- You Shall Not Pass: Jon orders him to hold the Wall's gates with only five men. They manage to kill Mag the Mighty and stop anyone else from coming through the gate, albeit at the cost of each of their lives.
"If we want to live, we'll have to look after ourselves."
"Run fast, Piggy! And sleep well! I'll be cutting your throat one of these nights."
Another recruit at the Wall. Unlike Pyp and Grenn, he's not one of Jon's friends. He is assigned to the Rangers after completing training.
- Adaptational Villainy: While he's a jerkass rapist in the books, in the show he betrays and murders the Lord Commander. And in Season 4 he'll do just like Craster and keep sacrificing babies to the White Walkers, albeit reluctantly.
- Ascended Extra: In Season 3, he is revealed to have been part of the ranging party Beyond the Wall all this time, despite not appearing even once in Season 2. In the books he remains at Castle Black instead and quickly becomes a footnote.
- Beard of Evil: Rast is a self-serving rapist with a thick beard.
- The Bully: Against Samwell. It takes Jon's threats (as well as Ghost's intervention) to get him to lay off Sam. When Jon is with the Wildlings, he's back on bully mode. It takes Mormont's threat to get him to lay off again.
- Butt Monkey: Rast earns it by being a jerk and a bully, but he's treated with disdain by much of the Night's Watch and Jeor Mormont dislikes him greatly. Even after Craster's death, he's relegated to a Butt Monkey role, clearly not having the strength to stand up to the likes of Karl who belittles him.
- Composite Character: Shares some traits with Chett in Season 3. Takes the place of Ollo Lophand killing Lord Commander Mormont.
- Demoted to Dragon: Eventually he becomes a reluctant toady to Karl.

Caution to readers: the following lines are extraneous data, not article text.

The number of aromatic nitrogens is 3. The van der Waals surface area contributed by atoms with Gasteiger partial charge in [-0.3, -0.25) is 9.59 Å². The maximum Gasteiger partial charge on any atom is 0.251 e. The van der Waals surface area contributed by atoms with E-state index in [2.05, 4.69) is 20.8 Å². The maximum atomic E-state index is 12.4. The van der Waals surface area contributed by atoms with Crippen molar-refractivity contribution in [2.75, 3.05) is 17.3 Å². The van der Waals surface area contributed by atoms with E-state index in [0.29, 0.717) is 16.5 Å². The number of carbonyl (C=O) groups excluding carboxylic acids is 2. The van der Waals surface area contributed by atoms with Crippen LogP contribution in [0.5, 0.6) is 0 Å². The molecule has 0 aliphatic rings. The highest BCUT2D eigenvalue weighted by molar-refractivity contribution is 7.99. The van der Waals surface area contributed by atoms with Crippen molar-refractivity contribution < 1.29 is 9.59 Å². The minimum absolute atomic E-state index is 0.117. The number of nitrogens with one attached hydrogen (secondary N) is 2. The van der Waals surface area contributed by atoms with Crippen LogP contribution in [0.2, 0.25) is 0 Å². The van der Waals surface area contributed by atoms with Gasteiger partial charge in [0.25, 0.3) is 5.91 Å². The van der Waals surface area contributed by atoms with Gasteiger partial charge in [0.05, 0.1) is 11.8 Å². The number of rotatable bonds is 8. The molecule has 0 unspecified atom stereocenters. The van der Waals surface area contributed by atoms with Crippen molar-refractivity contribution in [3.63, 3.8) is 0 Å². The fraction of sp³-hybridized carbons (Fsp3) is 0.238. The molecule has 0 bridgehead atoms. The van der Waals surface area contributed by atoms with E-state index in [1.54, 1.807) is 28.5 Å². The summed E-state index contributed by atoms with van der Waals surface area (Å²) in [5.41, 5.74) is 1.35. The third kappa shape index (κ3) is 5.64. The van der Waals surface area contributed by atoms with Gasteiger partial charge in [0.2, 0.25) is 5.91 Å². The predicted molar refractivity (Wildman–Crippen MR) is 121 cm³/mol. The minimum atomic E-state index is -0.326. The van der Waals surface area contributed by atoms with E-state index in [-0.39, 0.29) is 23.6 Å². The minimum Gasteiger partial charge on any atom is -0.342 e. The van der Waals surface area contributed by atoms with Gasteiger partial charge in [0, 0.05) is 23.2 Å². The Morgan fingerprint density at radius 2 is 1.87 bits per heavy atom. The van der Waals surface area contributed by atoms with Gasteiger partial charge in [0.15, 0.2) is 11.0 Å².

- Dirty Coward: Has no problem bullying Sam, but gets put in his place when others step in, especially Jon and Mormont. He also has no problem stabbing Mormont in the back, but practically shits himself when Mormont turns around to start choking him. He's also terrified of Karl and falls over in fright when a caged Ghost barks at him. When the Night's Watch raids Craster's Keep, he turns tail instead of participating in the fighting.
- Early-Bird Cameo: He is among the rapists taken by Benjen to the Wall when Jon joins.
- Even Evil Has Standards: We finally see him reach his own personal moral line when he's clearly uncomfortable sacrificing a baby to the White Walkers. He still does it, however.
- Evil Is Petty: After killing Mormont, he walks out of Craster's Keep and swears to hunt Sam down and kill him... who had just run away. While Craster's jerkassery contributed a lot, Rast's decission to betray the Watch and kill Mormont apparently grew out of his hatred of Sam and being told to lay it off by others.
- Ignored Epiphany: When sacrificing Craster's baby, Rast appears extremely uncomfortable and for a fleeting moment it looks like he might not go through with it... but then he just covers up the child's face so he won't have to look at him before going on his way.
- Jerkass: Particularly to Sam, who he bullies relentlessly.
- Just Desserts: He meets his end eaten by a recently freed Ghost.
- Karmic Death: Mauled and bitten to death by Ghost after taunting him in the previous episode.
- Kick the Dog: He continues stabbing Mormont's corpse even after he's already dead. Later, his cruel torment of Hodor is this.
- Knife Nut: Rast's weapon of choice seems to be a knife, which is perfect for a back-stabber.
- Laser-Guided Karma: Rast goes from a bully to a victim of a bully, and his murder of Mormont ultimately makes things worse for him, particularly when Karl Tanner takes over. Karl turns Rast into his resident Butt Monkey, delegating the worst of duties to him and humiliating him at every turn. And when Jon and his volunteers attack the mutineers at Crasters Keep, he tries to flee, only to be devoured by Ghost. Bet he wishes he hadn't killed Mormont now.
- Oh Crap: Has one when he sees Ghost is missing from his now open cage. All by himself, in the middle of nowhere, in the snowy night, he hears growling.
- Rape Is a Special Kind of Evil: One of many rapists that chose the Wall before castration.
- Screw This, I'm Outta Here!:
- His motivation to mutiny.
- He doesn't stay to fight the Watch's punishment party against the mutineers, either.
- Shell-Shocked Veteran: Rast was in the battle against the Wights, and seems rather affected by it.
- Would Hurt a Child: He sacrifices Craster's last son to the White Walkers.
"We had a good thing here. We were free men. You'll never be free. You'll never know what that's like."
A brother of the Night's Watch who led a mutiny which claimed the life of Lord Commander Mormont. Karl has since taken over Craster's Keep.